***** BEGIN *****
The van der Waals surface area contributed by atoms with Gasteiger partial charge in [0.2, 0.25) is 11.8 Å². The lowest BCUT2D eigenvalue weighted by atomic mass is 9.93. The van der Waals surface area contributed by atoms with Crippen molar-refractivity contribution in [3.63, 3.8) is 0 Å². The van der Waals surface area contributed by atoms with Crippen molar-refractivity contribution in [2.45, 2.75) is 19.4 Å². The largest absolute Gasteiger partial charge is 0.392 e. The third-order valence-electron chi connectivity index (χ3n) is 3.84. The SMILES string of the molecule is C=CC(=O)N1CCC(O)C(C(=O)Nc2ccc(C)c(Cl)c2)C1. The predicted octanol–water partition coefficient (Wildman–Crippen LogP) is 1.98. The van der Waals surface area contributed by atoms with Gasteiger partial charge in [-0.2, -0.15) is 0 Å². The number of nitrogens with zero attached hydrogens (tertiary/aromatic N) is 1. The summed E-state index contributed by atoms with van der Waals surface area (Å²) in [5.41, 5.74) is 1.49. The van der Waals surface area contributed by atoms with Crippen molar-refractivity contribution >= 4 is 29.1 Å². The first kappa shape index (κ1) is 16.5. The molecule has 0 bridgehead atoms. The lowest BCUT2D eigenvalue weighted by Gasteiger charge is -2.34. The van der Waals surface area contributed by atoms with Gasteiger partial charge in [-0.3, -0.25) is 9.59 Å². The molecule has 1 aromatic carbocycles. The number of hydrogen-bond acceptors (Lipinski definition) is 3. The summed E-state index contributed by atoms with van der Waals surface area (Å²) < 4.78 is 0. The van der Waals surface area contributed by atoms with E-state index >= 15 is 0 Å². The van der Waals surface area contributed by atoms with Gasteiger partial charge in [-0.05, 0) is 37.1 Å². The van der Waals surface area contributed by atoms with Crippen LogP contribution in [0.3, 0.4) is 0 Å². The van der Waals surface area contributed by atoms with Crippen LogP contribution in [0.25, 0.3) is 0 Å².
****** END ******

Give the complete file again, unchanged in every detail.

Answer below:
The van der Waals surface area contributed by atoms with Gasteiger partial charge in [0.2, 0.25) is 11.8 Å². The lowest BCUT2D eigenvalue weighted by atomic mass is 9.93. The van der Waals surface area contributed by atoms with Crippen molar-refractivity contribution in [3.63, 3.8) is 0 Å². The van der Waals surface area contributed by atoms with Crippen molar-refractivity contribution in [2.45, 2.75) is 19.4 Å². The largest absolute Gasteiger partial charge is 0.392 e. The third-order valence-electron chi connectivity index (χ3n) is 3.84. The SMILES string of the molecule is C=CC(=O)N1CCC(O)C(C(=O)Nc2ccc(C)c(Cl)c2)C1. The predicted octanol–water partition coefficient (Wildman–Crippen LogP) is 1.98. The van der Waals surface area contributed by atoms with Gasteiger partial charge in [-0.2, -0.15) is 0 Å². The number of nitrogens with zero attached hydrogens (tertiary/aromatic N) is 1. The summed E-state index contributed by atoms with van der Waals surface area (Å²) in [5.41, 5.74) is 1.49. The van der Waals surface area contributed by atoms with Crippen molar-refractivity contribution >= 4 is 29.1 Å². The first kappa shape index (κ1) is 16.5. The molecule has 0 bridgehead atoms. The lowest BCUT2D eigenvalue weighted by Gasteiger charge is -2.34. The van der Waals surface area contributed by atoms with Gasteiger partial charge in [-0.3, -0.25) is 9.59 Å². The molecule has 1 aromatic carbocycles. The number of hydrogen-bond acceptors (Lipinski definition) is 3. The summed E-state index contributed by atoms with van der Waals surface area (Å²) < 4.78 is 0. The van der Waals surface area contributed by atoms with E-state index >= 15 is 0 Å². The van der Waals surface area contributed by atoms with Gasteiger partial charge in [-0.05, 0) is 37.1 Å². The van der Waals surface area contributed by atoms with Crippen LogP contribution in [0.3, 0.4) is 0 Å². The van der Waals surface area contributed by atoms with Crippen LogP contribution in [0.25, 0.3) is 0 Å².